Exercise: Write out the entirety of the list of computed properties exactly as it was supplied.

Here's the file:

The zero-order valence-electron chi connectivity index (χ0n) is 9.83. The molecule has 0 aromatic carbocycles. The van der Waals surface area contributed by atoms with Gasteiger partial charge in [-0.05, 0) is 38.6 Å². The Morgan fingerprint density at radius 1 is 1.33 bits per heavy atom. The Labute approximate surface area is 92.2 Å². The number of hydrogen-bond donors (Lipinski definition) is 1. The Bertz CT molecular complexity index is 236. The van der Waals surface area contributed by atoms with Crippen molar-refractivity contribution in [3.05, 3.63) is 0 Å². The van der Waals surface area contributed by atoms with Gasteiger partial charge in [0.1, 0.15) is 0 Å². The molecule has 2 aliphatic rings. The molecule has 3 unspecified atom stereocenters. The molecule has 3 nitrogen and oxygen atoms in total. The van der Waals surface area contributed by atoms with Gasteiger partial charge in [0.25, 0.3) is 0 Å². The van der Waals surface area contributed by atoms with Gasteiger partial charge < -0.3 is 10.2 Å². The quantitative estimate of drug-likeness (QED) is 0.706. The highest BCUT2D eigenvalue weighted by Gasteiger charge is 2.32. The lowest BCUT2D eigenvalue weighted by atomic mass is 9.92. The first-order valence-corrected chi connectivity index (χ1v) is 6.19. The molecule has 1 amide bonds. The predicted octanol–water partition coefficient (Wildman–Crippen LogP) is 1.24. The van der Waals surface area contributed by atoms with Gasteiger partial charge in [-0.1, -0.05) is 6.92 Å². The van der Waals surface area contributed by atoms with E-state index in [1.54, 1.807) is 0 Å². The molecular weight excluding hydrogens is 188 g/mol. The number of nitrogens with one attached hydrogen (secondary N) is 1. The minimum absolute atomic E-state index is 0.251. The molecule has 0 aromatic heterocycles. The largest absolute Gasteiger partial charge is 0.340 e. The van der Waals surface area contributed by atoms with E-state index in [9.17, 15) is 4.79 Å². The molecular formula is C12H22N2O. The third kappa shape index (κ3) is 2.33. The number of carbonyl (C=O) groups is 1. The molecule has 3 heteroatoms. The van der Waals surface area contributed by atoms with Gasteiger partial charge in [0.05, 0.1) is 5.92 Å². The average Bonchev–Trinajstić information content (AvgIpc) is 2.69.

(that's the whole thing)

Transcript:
The zero-order valence-electron chi connectivity index (χ0n) is 9.83. The molecule has 0 aromatic carbocycles. The van der Waals surface area contributed by atoms with Gasteiger partial charge in [-0.05, 0) is 38.6 Å². The Morgan fingerprint density at radius 1 is 1.33 bits per heavy atom. The Labute approximate surface area is 92.2 Å². The number of hydrogen-bond donors (Lipinski definition) is 1. The Bertz CT molecular complexity index is 236. The van der Waals surface area contributed by atoms with Crippen molar-refractivity contribution in [3.05, 3.63) is 0 Å². The van der Waals surface area contributed by atoms with Gasteiger partial charge in [0.1, 0.15) is 0 Å². The molecule has 2 aliphatic rings. The molecule has 3 unspecified atom stereocenters. The molecule has 3 nitrogen and oxygen atoms in total. The van der Waals surface area contributed by atoms with Gasteiger partial charge in [0.25, 0.3) is 0 Å². The van der Waals surface area contributed by atoms with Gasteiger partial charge < -0.3 is 10.2 Å². The quantitative estimate of drug-likeness (QED) is 0.706. The highest BCUT2D eigenvalue weighted by Gasteiger charge is 2.32. The lowest BCUT2D eigenvalue weighted by atomic mass is 9.92. The first-order valence-corrected chi connectivity index (χ1v) is 6.19. The molecule has 1 amide bonds. The predicted octanol–water partition coefficient (Wildman–Crippen LogP) is 1.24. The van der Waals surface area contributed by atoms with Gasteiger partial charge in [-0.1, -0.05) is 6.92 Å². The van der Waals surface area contributed by atoms with E-state index in [1.54, 1.807) is 0 Å². The molecular weight excluding hydrogens is 188 g/mol. The number of nitrogens with one attached hydrogen (secondary N) is 1. The minimum absolute atomic E-state index is 0.251. The molecule has 0 aromatic heterocycles. The largest absolute Gasteiger partial charge is 0.340 e. The van der Waals surface area contributed by atoms with E-state index in [9.17, 15) is 4.79 Å². The molecular formula is C12H22N2O. The third kappa shape index (κ3) is 2.33. The number of carbonyl (C=O) groups is 1. The molecule has 3 heteroatoms. The van der Waals surface area contributed by atoms with Gasteiger partial charge in [0.05, 0.1) is 5.92 Å². The average Bonchev–Trinajstić information content (AvgIpc) is 2.69.